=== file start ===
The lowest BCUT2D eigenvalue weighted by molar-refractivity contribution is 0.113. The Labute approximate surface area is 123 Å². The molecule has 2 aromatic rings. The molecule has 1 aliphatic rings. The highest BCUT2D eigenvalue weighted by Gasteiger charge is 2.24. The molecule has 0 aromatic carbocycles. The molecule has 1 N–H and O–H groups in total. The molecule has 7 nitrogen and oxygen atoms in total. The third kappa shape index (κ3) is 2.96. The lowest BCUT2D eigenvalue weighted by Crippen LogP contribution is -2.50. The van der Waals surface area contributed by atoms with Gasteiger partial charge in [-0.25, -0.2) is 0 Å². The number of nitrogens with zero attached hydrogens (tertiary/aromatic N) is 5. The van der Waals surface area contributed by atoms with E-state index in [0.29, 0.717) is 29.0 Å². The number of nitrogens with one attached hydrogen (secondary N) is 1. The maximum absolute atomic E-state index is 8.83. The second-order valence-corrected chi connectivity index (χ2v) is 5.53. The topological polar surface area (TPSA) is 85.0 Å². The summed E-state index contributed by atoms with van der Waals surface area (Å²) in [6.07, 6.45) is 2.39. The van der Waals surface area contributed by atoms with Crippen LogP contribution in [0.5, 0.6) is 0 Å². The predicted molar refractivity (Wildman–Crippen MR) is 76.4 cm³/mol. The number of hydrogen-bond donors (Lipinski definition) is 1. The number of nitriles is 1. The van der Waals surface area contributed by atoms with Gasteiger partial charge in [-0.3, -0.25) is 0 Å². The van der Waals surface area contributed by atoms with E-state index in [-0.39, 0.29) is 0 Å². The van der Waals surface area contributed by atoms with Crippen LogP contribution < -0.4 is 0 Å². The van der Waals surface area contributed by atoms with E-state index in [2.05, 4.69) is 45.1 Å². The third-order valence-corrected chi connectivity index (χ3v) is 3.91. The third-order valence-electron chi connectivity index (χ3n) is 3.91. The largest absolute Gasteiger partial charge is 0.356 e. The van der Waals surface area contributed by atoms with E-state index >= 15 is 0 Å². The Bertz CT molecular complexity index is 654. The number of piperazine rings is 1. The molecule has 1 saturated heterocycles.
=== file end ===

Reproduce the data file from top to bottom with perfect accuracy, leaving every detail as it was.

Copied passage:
The lowest BCUT2D eigenvalue weighted by molar-refractivity contribution is 0.113. The Labute approximate surface area is 123 Å². The molecule has 2 aromatic rings. The molecule has 1 aliphatic rings. The highest BCUT2D eigenvalue weighted by Gasteiger charge is 2.24. The molecule has 0 aromatic carbocycles. The molecule has 1 N–H and O–H groups in total. The molecule has 7 nitrogen and oxygen atoms in total. The third kappa shape index (κ3) is 2.96. The lowest BCUT2D eigenvalue weighted by Crippen LogP contribution is -2.50. The van der Waals surface area contributed by atoms with Gasteiger partial charge in [-0.25, -0.2) is 0 Å². The number of nitrogens with zero attached hydrogens (tertiary/aromatic N) is 5. The van der Waals surface area contributed by atoms with E-state index in [0.29, 0.717) is 29.0 Å². The number of nitrogens with one attached hydrogen (secondary N) is 1. The maximum absolute atomic E-state index is 8.83. The second-order valence-corrected chi connectivity index (χ2v) is 5.53. The topological polar surface area (TPSA) is 85.0 Å². The summed E-state index contributed by atoms with van der Waals surface area (Å²) in [6.07, 6.45) is 2.39. The van der Waals surface area contributed by atoms with Crippen LogP contribution in [0.5, 0.6) is 0 Å². The predicted molar refractivity (Wildman–Crippen MR) is 76.4 cm³/mol. The number of hydrogen-bond donors (Lipinski definition) is 1. The number of nitriles is 1. The van der Waals surface area contributed by atoms with Gasteiger partial charge in [-0.3, -0.25) is 0 Å². The van der Waals surface area contributed by atoms with E-state index in [-0.39, 0.29) is 0 Å². The van der Waals surface area contributed by atoms with Crippen LogP contribution < -0.4 is 0 Å². The van der Waals surface area contributed by atoms with E-state index in [2.05, 4.69) is 45.1 Å². The third-order valence-corrected chi connectivity index (χ3v) is 3.91. The third-order valence-electron chi connectivity index (χ3n) is 3.91. The largest absolute Gasteiger partial charge is 0.356 e. The van der Waals surface area contributed by atoms with E-state index >= 15 is 0 Å². The Bertz CT molecular complexity index is 654. The number of piperazine rings is 1. The molecule has 1 saturated heterocycles.